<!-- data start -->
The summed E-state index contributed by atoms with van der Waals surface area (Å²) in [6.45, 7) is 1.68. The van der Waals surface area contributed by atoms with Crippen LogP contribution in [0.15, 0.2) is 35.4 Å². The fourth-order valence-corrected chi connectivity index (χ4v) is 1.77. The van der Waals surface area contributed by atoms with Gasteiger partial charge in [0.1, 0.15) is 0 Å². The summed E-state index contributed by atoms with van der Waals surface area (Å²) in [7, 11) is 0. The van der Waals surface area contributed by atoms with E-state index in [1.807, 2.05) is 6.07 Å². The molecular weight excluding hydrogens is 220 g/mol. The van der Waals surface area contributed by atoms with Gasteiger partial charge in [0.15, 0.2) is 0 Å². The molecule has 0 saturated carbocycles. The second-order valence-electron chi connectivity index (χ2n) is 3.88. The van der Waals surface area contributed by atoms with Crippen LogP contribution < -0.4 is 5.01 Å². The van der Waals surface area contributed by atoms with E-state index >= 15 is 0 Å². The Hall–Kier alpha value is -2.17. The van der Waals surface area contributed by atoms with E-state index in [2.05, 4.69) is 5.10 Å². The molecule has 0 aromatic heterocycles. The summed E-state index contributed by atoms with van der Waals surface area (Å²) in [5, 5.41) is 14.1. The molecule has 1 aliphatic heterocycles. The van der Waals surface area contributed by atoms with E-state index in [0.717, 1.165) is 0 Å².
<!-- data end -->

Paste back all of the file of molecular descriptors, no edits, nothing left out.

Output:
The summed E-state index contributed by atoms with van der Waals surface area (Å²) in [6.45, 7) is 1.68. The van der Waals surface area contributed by atoms with Crippen LogP contribution in [0.15, 0.2) is 35.4 Å². The fourth-order valence-corrected chi connectivity index (χ4v) is 1.77. The van der Waals surface area contributed by atoms with Gasteiger partial charge in [0.1, 0.15) is 0 Å². The summed E-state index contributed by atoms with van der Waals surface area (Å²) in [7, 11) is 0. The van der Waals surface area contributed by atoms with E-state index in [1.807, 2.05) is 6.07 Å². The molecular weight excluding hydrogens is 220 g/mol. The van der Waals surface area contributed by atoms with Gasteiger partial charge in [0.15, 0.2) is 0 Å². The molecule has 0 saturated carbocycles. The second-order valence-electron chi connectivity index (χ2n) is 3.88. The van der Waals surface area contributed by atoms with Crippen LogP contribution < -0.4 is 5.01 Å². The van der Waals surface area contributed by atoms with E-state index >= 15 is 0 Å². The Hall–Kier alpha value is -2.17. The van der Waals surface area contributed by atoms with E-state index in [2.05, 4.69) is 5.10 Å². The molecule has 0 aromatic heterocycles. The summed E-state index contributed by atoms with van der Waals surface area (Å²) in [5, 5.41) is 14.1. The molecule has 1 aliphatic heterocycles. The van der Waals surface area contributed by atoms with E-state index in [0.717, 1.165) is 0 Å².